Despite trying to keep his swashbuckling to a minimum, a threat to California's pending statehood causes the adventure-loving Alejandro de la Vega (Banderas) -- and his wife, Elena (Zeta-Jones) -- to take action.
The Legendary Zorro goes off on another adventure to protect the future of California and its citizens. This time, he fights against evil-doers with the help of his beautiful wife, Elena, and their precocious young son, Joaquin. Alejandro De LaVega is torn between two worlds: his life as Zorro and his life as a family man. After Alejandro once again breaks his promise to stop wearing the mask, Elena leaves him, and soon begins seeing Armand, a haughty French Count. But a mysterious explosion in the desert leads Zorro to believe that there's more to Armand than meets the eye, and our hero is intent on finding out what that is. Little does he know, there are others working to uncover certain truths as well. Written by
The locomotive used on the train at the end of the film was not actually capable of moving under its own power. The illusion of it pulling the train was created by alternately using an out-of-vision diesel locomotive to pull or push, a blue screen set up next to the steam locomotive with passing scenery added later, or an about 1/8 scale operable model of the train. See more »
The "R" sound in the word "Zorro" is pronounced as a hard, rolled "R". When Elena pronounces it, she pronounces it with a soft "R". A woman raised in Spain, as her character is, would definitely not pronounce it this way. See more »
But I don't want to see you breaking anyone else out of jail, alright? Without having permission from me, of course.
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The closing credits list Abraham Lincoln as "President Lincoln". Lincoln was serving his first term on the Illinois State Assembly at the time that the film is set. See more »
The Legend of Zorro - Don't Compare It To The First One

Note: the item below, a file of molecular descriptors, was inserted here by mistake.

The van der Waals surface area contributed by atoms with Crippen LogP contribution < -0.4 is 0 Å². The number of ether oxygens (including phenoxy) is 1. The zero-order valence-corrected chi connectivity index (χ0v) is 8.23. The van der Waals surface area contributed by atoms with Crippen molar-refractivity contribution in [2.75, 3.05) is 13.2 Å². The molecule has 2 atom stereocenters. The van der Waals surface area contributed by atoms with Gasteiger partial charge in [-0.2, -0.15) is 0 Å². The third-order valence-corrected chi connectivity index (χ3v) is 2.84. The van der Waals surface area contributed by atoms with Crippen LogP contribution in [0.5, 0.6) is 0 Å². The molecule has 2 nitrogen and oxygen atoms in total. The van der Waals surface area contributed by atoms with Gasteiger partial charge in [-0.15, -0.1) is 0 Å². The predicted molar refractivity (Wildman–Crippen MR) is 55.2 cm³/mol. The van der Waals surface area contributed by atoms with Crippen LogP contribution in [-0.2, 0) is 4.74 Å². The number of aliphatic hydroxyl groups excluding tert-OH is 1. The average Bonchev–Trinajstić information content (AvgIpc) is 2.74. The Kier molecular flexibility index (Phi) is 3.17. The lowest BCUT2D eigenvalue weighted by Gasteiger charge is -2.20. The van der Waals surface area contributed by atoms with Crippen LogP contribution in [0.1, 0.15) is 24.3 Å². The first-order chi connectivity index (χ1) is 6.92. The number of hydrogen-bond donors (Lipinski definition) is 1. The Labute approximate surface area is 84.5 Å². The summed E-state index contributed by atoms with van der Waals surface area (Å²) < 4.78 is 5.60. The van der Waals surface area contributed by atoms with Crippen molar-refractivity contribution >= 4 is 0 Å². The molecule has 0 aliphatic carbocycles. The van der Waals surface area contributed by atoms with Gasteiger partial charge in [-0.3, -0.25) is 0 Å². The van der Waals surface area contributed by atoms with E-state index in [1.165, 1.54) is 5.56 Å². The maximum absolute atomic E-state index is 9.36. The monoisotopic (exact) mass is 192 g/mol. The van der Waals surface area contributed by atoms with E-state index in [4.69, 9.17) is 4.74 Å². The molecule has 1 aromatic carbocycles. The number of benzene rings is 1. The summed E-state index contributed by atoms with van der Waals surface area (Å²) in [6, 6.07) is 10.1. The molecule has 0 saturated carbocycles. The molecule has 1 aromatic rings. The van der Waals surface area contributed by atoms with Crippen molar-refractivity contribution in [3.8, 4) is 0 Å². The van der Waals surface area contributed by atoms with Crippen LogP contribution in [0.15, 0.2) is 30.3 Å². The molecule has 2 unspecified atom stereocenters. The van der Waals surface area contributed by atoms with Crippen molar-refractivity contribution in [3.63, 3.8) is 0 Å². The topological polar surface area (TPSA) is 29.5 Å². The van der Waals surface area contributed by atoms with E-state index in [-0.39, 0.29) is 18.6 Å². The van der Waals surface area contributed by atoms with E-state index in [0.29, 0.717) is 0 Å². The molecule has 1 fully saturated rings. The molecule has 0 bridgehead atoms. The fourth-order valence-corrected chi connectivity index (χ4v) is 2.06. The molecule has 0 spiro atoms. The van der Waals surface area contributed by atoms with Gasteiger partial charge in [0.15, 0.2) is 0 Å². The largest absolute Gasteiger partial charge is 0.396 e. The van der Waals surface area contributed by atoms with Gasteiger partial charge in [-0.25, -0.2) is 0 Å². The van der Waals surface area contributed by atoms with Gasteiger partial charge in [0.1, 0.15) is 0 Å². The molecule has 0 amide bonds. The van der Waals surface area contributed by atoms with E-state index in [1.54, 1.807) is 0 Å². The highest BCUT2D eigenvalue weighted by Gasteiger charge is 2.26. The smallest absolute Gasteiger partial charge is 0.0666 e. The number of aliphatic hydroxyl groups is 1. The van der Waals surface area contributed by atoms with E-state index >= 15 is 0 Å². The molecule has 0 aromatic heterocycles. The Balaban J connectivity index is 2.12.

We saw "The Legend of Zorro" at our local theater tonight, long-anticipating a sequel to a wonderful film featuring Antonio Banderas and Catherine Zeta-Jones. While hoping it would follow suit with the first film, we were committed to going in with open minds.
Simply, the film does not match the robustness, passion or provocative nature of the first film. That does NOT mean it is a bad film - just different.
Strengths of the movie include admirable performing by the Alejandro and Elena stars. Clearly, their on-screen match-up was a great renewal. It was good to see them together again, though there was far less chemistry than they enjoyed in the first film.
The stunt work was fairly good, though some was a bit over-the-top and not particularly believable. All in all, though, it added a bit to the overall story.
The most disappointing aspects of the movie were select portions of the scripting and casting. For example, young Joaquin speaks in 2005 language - 150 years too early. Those creating the script should have restrained themselves, and used a bit more time to research the language of the era being portrayed in the story.
As to scripting: unless my eyes deceived me, one of the padres in the film (actually, Joaquin's teacher) appeared to be one of the Dons from the first film. I am unsure why this would have been a choice by the casting folks - and further unsure why it would be approved by the producer or the director.
Finally, the film seemed to drag out a bit - didn't need to be >2 hours long, in my estimation.
With all of this said, it is worth seeing. Just don't expect the blockbuster film that was the first "Zorro!"
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